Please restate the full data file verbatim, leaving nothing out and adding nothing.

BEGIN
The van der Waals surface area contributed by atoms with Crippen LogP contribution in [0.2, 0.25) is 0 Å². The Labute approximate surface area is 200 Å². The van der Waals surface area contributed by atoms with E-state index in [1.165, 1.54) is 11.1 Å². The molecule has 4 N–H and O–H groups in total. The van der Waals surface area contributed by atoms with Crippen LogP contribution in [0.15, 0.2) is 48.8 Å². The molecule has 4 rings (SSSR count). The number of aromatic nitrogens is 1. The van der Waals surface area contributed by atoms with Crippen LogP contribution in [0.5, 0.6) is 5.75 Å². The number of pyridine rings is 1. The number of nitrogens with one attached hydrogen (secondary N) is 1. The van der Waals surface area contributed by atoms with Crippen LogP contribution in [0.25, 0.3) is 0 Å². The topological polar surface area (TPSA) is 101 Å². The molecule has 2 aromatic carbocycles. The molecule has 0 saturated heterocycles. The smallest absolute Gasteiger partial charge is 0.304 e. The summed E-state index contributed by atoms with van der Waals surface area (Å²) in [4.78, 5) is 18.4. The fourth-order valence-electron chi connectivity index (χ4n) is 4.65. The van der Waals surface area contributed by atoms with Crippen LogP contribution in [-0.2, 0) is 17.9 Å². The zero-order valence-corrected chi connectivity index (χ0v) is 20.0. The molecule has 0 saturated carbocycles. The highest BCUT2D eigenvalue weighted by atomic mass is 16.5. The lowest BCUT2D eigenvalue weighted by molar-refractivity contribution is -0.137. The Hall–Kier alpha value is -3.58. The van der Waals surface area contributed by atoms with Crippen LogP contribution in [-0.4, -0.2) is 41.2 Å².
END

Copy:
The van der Waals surface area contributed by atoms with Crippen LogP contribution in [0.2, 0.25) is 0 Å². The Labute approximate surface area is 200 Å². The van der Waals surface area contributed by atoms with E-state index in [1.165, 1.54) is 11.1 Å². The molecule has 4 N–H and O–H groups in total. The van der Waals surface area contributed by atoms with Crippen LogP contribution in [0.15, 0.2) is 48.8 Å². The molecule has 4 rings (SSSR count). The number of aromatic nitrogens is 1. The van der Waals surface area contributed by atoms with Crippen LogP contribution in [0.5, 0.6) is 5.75 Å². The number of pyridine rings is 1. The number of nitrogens with one attached hydrogen (secondary N) is 1. The van der Waals surface area contributed by atoms with Crippen LogP contribution in [0.25, 0.3) is 0 Å². The topological polar surface area (TPSA) is 101 Å². The molecule has 2 aromatic carbocycles. The molecule has 0 saturated heterocycles. The smallest absolute Gasteiger partial charge is 0.304 e. The summed E-state index contributed by atoms with van der Waals surface area (Å²) in [4.78, 5) is 18.4. The fourth-order valence-electron chi connectivity index (χ4n) is 4.65. The van der Waals surface area contributed by atoms with Crippen LogP contribution in [-0.2, 0) is 17.9 Å². The zero-order valence-corrected chi connectivity index (χ0v) is 20.0. The molecule has 0 saturated carbocycles. The highest BCUT2D eigenvalue weighted by atomic mass is 16.5. The lowest BCUT2D eigenvalue weighted by molar-refractivity contribution is -0.137. The Hall–Kier alpha value is -3.58. The van der Waals surface area contributed by atoms with Crippen LogP contribution in [-0.4, -0.2) is 41.2 Å².